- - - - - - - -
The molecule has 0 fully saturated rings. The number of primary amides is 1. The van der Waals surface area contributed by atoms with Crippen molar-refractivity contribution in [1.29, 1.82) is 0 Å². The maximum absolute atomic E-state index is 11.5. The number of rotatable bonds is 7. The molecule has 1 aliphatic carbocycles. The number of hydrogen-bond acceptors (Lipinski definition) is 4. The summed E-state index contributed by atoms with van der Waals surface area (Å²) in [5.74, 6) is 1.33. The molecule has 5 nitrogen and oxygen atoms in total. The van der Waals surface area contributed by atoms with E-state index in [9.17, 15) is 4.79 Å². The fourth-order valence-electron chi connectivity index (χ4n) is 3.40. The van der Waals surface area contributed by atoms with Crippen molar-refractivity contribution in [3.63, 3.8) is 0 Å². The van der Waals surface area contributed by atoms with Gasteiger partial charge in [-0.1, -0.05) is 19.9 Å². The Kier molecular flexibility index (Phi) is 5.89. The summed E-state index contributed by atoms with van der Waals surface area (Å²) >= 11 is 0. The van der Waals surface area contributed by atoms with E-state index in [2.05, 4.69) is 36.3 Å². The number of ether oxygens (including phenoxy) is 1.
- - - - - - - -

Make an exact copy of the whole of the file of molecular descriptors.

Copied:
The molecule has 0 fully saturated rings. The number of primary amides is 1. The van der Waals surface area contributed by atoms with Crippen molar-refractivity contribution in [1.29, 1.82) is 0 Å². The maximum absolute atomic E-state index is 11.5. The number of rotatable bonds is 7. The molecule has 1 aliphatic carbocycles. The number of hydrogen-bond acceptors (Lipinski definition) is 4. The summed E-state index contributed by atoms with van der Waals surface area (Å²) in [5.74, 6) is 1.33. The molecule has 5 nitrogen and oxygen atoms in total. The van der Waals surface area contributed by atoms with E-state index in [9.17, 15) is 4.79 Å². The fourth-order valence-electron chi connectivity index (χ4n) is 3.40. The van der Waals surface area contributed by atoms with Crippen molar-refractivity contribution in [3.63, 3.8) is 0 Å². The van der Waals surface area contributed by atoms with Gasteiger partial charge in [-0.1, -0.05) is 19.9 Å². The Kier molecular flexibility index (Phi) is 5.89. The summed E-state index contributed by atoms with van der Waals surface area (Å²) >= 11 is 0. The van der Waals surface area contributed by atoms with E-state index in [2.05, 4.69) is 36.3 Å². The number of ether oxygens (including phenoxy) is 1.